MTRAC Innovation Hub for AgBio Grants for Ezra Bar-Ziv

Ezra Bar-Ziv
Ezra Bar-Ziv

The Michigan Translational Research and Commercialization (MTRAC) Innovation Hub for AgBio at Michigan State University recently highlighted two grants awarded to a Michigan Tech researcher.

Ezra Bar-Ziv (ME-EM) received his first MTRAC AgBio grant in 2018 through a competitive grant proposal submission. This $50,000 matching fund grant supported his research that uses biological materials as feedstocks for petroleum refineries. In 2019, he submitted a proposal for a second technology that resulted from previous MTRAC awarded research. This new technology is able to remove chlorine from solid plastic waste streams. Chlorine is an undesirable byproduct of burning plastics, and by removing it, the plastic can be cleanly used for combustion energy. The chlorine is recycled, as the system uses the chlorine gases to heat itself. Bar-Ziv was awarded a larger $100,000 MTRAC AgBio match grant for this second project.

MTRAC grants are awarded to assist with the commercialization of new technologies. Bar-Ziv’s research looks at environmentally friendly solutions to combustion energy, in which materials are burned to produce heat energy. He is specifically researching ways waste materials can be utilized in this manner. Instead of sending plastic waste material, such as food wrappers, to the landfill, they can be sent to facilities with Bar-Ziv’s technology.

“Feedback from the oversight committee through the MTRAC process is extremely encouraging,” Bar-Ziv said. “They have one thing in mind: They want you to focus and bring a product to the market. Without the MTRAC support, it would have been hard to do the commercialization.”

Convergen Energy, an energy company in Wisconsin, wants to commercialize Bar-Ziv’s design. Together, they are working on the pre-design, which will help the company determine how to move forward with the technology. They are exploring what the system will look like, the cost of the system and the business benefits. The system will then be used to create this clean combustion energy.

“One of the key objectives of the MTRAC statewide program is to support technology commercialization within all of our universities, hospital systems and nonprofit research centers,” said Denise Graves, university relations director at the Michigan Economic Development Corporation (MEDC). “This project is a great example of that collaboration — using the expertise of the AgBio Innovation Hub at Michigan State to support research and commercialization activities at Michigan Tech.”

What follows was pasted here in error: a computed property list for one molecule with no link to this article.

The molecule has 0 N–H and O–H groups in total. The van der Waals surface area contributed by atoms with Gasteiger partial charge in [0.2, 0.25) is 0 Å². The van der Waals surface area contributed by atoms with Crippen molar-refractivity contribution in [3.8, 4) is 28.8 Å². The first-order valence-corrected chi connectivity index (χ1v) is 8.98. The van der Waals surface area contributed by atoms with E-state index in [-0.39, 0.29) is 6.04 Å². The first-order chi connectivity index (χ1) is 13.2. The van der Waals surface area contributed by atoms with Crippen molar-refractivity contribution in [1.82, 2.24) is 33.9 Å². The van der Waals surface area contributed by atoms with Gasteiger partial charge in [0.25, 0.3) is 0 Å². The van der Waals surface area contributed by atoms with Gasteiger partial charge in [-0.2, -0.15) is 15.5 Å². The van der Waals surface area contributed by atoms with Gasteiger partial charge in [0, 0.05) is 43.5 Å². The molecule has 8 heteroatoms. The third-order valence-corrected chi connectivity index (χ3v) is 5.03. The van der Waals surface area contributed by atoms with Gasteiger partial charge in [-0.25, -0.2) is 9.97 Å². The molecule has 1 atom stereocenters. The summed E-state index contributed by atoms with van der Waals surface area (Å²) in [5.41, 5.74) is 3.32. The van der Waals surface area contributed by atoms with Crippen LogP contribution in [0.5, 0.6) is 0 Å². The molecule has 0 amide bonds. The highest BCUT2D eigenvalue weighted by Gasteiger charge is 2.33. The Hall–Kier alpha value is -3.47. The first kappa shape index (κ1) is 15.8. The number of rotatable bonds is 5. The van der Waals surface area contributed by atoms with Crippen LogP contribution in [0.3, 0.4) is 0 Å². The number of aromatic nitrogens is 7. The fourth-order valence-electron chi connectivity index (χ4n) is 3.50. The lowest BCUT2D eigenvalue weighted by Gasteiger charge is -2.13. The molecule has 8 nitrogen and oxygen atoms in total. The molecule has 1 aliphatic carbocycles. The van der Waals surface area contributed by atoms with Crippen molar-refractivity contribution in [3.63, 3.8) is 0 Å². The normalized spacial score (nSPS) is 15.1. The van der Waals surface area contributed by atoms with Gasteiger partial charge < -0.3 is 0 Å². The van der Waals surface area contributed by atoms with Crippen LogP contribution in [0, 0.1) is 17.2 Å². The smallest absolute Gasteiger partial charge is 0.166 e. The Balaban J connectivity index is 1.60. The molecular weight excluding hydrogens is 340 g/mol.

The MSU Innovation Center MTRAC team has been working with Bar-Ziv since he was awarded the first MTRAC grant. “Dr. Bar-Ziv and the team have set a great example of how to use scientific rigor and technical ingenuity to deliver high-value solutions to real customers,” said Joseph Affholter, the commercialization program director for the MTRAC AgBio Innovation Hub, which runs under the MSU Innovation Center.

This is the spirit of translational research, Affholter explained. “They have navigated a complex innovation process. Their curiosity, flexibility and commitment to value creation has delivered a commercialization-ready technology to customers and is a timeless example to other academic researchers seeking to solve practical problems through innovation.”

“There is the so-called ‘Valley of Death’ between discovery and user adoption,” said Jim Baker, associate vice president for research at MTU. “Equally as important is the feedback from the MTRAC oversight committee as well as the program management to accomplish the core goals. MTRAC fills an essential gap between laboratory research and use.”

The MTRAC Innovation Hub for AgBio at MSU is dedicated to the commercialization of technologies that advance the competitiveness of Michigan’s food, agriculture and industrial bioeconomy. The program is co-funded by MSU and the MEDC through the Michigan Strategic Fund.

The AgBio hub is part of a network of statewide innovation hubs — including the MTRAC Advanced Applied Materials Innovation Hub at Michigan Tech, which announced funding for projects in May. Located strategically at universities strong in the sector, each hub further increases the quality and quantity of resources available. 


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